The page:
Boeing and Oerlikon recently signed a five-year collaboration agreement to develop standard materials and processes for metal-based additive manufacturing. Popularly known as 3-D printing, additive manufacturing is a controlled process in which material is joined or solidified to create a three-dimensional part.
"This agreement is an important step toward fully unlocking the value of powder-bed titanium additive manufacturing for the aerospace industry," said Leo Christodoulou, chief technologist for Boeing Additive Manufacturing. "Boeing and Oerlikon will work together to standardize additive manufacturing operations from powder management to finished product and thus enable the development of a wide range of safe, reliable and cost-effective structural titanium aerospace components."
Boeing and Oerlikon will use the data from the collaboration to support the qualification of additive manufacturing suppliers to produce metallic components using a variety of machines and materials. The research will initially focus on industrializing titanium powder-bed fusion additive manufacturing and ensuring parts made with this process meet the flight requirements of the Federal Aviation Administration and Department of Defense.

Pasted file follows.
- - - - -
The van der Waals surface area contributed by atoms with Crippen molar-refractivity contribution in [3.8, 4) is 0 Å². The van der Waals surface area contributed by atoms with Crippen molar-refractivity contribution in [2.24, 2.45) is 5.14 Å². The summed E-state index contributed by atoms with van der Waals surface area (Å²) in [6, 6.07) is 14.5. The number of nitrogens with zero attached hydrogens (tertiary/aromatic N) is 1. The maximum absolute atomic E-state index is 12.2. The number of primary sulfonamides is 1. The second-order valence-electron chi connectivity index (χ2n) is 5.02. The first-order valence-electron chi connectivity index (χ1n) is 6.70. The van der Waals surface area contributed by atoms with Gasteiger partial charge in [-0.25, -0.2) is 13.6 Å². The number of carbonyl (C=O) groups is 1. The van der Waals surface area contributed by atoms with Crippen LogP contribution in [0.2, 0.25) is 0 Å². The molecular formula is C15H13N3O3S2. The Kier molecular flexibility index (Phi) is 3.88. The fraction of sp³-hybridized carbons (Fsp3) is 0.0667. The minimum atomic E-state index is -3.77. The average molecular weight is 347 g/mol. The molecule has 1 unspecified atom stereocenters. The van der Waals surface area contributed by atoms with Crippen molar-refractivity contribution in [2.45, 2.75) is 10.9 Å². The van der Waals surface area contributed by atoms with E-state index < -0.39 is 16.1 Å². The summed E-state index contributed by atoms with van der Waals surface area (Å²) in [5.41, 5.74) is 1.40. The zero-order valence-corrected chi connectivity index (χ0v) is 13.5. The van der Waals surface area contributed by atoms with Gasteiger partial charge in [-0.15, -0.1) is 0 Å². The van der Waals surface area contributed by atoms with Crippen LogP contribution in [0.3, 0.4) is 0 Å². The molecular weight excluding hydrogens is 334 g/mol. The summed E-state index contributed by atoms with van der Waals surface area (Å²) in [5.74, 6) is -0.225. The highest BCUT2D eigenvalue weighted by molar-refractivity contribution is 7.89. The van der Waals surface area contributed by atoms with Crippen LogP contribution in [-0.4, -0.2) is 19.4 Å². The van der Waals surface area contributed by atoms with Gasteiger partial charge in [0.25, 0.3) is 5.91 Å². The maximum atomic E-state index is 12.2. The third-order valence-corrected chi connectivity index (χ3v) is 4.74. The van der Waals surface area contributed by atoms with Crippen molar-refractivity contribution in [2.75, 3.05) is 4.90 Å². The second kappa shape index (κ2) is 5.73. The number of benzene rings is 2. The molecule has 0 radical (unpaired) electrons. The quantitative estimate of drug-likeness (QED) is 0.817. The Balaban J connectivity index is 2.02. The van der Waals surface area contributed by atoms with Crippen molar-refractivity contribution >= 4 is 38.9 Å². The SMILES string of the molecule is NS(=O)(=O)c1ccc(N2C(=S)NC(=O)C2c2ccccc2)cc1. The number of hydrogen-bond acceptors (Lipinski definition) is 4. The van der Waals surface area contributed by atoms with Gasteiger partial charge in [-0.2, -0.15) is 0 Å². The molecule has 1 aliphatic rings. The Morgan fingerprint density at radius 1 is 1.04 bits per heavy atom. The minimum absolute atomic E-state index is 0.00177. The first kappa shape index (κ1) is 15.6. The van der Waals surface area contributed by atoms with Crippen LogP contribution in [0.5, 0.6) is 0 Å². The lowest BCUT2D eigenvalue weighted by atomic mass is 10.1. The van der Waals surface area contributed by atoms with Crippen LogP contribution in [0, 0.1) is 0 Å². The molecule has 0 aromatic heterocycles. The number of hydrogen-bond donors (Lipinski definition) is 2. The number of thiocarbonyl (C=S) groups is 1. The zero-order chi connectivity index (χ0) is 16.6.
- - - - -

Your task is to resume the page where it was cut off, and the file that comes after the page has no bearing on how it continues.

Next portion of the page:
"This program will drive the faster adoption of additive manufacturing in the rapidly growing aerospace, space and defense markets," said Dr. Roland Fischer, CEO of the Oerlikon Group. "Working together with Boeing will define the path in producing airworthy additive manufacturing components for serial manufacturing."
Since 1997, Boeing has been a leader in researching and implementing additive manufacturing in the aerospace industry, and currently has nearly 50,000 3-D-printed parts flying on commercial, space and defense programs.
Oerlikon is a leading service provider in additive manufacturing, offering a range of integrated services, from metal powder production to component design, manufacturing, post-processing and quality inspection.
For more information, visit www.boeing.com.